I’ve been wanting to write something about this for a long time now and my frustrations have finally led me to this blog post.
So, I have been teaching PE and coaching football in Doha, Qatar for over three years now. I still really enjoy my teaching job and I am very grateful for the coaching opportunities I’ve been given. Qatar is a country heading in the right direction and almost everyone is passionate about football. However, there is one thing that really frustrates and slightly angers me about grassroots football and player development out here in Doha.
I’ve been fortunate to coach some very talented footballers over the past three years. From U11 through to U19s – I have seen players with excellent technical ability and players with incredible stamina and work-rate. I can honestly say that some of the players I have seen play would definitely catch the attention of professional clubs in England.
This being said, none of them have been scouted or selected to play club football for any of the professional teams in Qatar. Qatar’s QSL is the main league with most clubs based in Doha, however when it comes to their recruitment and coaching of young players; they only select those with a Qatari passport or those born in the country.
The expatriate community in Doha is growing bigger day-by-day. More and more western families are moving to Qatar through employment which is leading to more young western children entering the British/international private school system. Which has lead to more and more children searching for options to play football.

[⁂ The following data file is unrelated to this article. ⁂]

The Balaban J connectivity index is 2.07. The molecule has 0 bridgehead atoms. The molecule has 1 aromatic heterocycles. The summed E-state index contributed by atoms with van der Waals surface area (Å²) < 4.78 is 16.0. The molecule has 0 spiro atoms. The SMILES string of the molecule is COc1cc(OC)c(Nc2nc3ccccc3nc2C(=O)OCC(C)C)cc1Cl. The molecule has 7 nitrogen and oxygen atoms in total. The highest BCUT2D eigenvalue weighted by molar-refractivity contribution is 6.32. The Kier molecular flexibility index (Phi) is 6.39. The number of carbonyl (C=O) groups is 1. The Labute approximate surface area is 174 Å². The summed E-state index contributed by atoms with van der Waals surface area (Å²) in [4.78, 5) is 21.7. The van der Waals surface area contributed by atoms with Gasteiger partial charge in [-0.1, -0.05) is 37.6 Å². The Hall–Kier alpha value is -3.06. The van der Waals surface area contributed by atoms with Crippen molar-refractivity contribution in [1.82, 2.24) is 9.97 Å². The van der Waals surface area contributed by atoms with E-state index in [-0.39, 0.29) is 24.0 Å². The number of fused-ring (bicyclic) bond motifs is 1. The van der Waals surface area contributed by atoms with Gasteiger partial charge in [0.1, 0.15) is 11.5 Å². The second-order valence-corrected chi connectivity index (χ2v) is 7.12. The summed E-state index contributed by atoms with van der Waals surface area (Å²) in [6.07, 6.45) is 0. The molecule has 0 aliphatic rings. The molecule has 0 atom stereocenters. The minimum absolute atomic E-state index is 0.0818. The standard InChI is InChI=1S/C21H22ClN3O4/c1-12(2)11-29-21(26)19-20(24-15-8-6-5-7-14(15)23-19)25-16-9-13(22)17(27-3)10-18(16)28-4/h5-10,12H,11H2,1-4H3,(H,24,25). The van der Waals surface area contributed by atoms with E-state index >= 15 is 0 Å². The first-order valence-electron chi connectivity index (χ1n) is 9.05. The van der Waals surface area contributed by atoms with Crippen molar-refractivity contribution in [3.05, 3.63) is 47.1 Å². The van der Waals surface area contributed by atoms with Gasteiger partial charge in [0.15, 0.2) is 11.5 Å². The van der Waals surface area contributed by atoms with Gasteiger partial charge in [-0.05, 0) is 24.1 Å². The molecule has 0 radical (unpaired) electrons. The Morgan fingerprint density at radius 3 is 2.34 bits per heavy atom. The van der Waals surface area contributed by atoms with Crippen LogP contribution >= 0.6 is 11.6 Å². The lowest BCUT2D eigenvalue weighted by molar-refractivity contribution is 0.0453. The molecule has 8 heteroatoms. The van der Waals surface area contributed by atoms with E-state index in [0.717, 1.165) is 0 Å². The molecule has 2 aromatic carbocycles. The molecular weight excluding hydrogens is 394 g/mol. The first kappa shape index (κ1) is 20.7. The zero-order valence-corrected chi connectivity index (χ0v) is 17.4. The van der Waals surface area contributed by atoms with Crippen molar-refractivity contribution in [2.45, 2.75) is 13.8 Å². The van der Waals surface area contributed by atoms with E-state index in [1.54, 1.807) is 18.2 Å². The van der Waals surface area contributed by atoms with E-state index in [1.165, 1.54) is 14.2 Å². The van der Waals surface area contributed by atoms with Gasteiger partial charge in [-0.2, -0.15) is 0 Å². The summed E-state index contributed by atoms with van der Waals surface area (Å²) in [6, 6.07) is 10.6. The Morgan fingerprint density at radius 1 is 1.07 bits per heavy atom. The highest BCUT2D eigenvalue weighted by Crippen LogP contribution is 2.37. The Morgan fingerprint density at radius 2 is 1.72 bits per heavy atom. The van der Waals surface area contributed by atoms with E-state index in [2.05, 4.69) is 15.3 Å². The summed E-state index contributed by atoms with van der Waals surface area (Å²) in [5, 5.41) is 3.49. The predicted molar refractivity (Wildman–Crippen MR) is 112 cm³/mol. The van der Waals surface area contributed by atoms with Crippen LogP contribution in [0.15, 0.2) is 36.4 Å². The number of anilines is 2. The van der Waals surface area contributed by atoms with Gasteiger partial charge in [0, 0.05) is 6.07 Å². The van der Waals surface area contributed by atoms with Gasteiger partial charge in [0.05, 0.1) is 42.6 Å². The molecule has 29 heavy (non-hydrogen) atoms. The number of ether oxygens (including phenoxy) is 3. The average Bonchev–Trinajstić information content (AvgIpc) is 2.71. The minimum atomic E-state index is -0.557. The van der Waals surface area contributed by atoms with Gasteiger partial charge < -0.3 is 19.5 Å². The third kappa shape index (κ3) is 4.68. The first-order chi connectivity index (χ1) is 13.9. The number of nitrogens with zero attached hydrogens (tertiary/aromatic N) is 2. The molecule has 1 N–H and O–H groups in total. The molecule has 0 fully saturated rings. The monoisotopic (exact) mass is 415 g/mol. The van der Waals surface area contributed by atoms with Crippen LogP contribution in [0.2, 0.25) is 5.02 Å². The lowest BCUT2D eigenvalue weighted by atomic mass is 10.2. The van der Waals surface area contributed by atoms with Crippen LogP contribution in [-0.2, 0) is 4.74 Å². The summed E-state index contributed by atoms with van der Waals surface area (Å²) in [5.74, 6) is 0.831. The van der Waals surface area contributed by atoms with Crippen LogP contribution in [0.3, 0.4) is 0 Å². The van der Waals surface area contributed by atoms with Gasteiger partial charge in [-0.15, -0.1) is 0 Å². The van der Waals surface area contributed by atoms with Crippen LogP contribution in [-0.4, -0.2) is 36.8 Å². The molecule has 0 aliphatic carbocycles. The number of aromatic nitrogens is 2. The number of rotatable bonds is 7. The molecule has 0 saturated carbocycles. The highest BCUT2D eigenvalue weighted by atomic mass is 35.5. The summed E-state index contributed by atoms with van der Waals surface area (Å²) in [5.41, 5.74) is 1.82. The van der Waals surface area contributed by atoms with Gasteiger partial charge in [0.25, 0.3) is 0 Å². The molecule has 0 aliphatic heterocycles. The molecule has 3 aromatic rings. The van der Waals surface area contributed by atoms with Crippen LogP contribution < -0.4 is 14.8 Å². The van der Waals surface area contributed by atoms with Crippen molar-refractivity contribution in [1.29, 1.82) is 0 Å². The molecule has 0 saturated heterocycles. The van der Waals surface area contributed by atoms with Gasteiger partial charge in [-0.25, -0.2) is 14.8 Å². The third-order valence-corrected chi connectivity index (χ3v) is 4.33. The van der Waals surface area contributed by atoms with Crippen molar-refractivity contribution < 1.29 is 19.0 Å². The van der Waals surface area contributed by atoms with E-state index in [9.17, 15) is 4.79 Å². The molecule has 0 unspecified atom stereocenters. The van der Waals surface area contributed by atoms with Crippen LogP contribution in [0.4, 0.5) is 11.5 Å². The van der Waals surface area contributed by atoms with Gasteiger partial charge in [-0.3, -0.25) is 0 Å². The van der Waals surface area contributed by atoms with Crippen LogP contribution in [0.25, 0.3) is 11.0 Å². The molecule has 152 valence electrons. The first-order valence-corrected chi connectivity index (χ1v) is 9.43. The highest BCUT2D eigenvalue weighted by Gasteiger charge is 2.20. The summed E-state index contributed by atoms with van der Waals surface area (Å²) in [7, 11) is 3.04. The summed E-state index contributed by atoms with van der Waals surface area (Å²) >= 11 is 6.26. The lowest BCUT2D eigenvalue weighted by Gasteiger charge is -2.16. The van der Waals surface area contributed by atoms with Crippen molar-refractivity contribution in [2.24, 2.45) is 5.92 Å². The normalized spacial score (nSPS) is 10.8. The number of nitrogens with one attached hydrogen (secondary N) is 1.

Evolution Soccer is a fantastic business that offers football coaching to children from an early age and they look to stretch the best players through their academy. It is within these teams and the representative teams that I have coached within the school system where there are players with real talent.
Young English players with talent are not getting the exposure or opportunities they deserve. There is little opportunity for them to play competitive football and, all in all, the grassroots system for young expatriate players is leading to many of them going under the radar.
These young footballers will play school football – fixtures against other schools, train outside of school at one of the football coaching academies and maybe play the odd fixture now and then. They will wait until they are old enough to go to college or university and then look to continue their pursuit in football when they are often out of the country.
I just wanted to vent my frustration, there are some very talented young footballers out here in Doha and they aren’t quite getting the opportunity, development and football exposure they deserve.
Any suggestions, hugely welcome.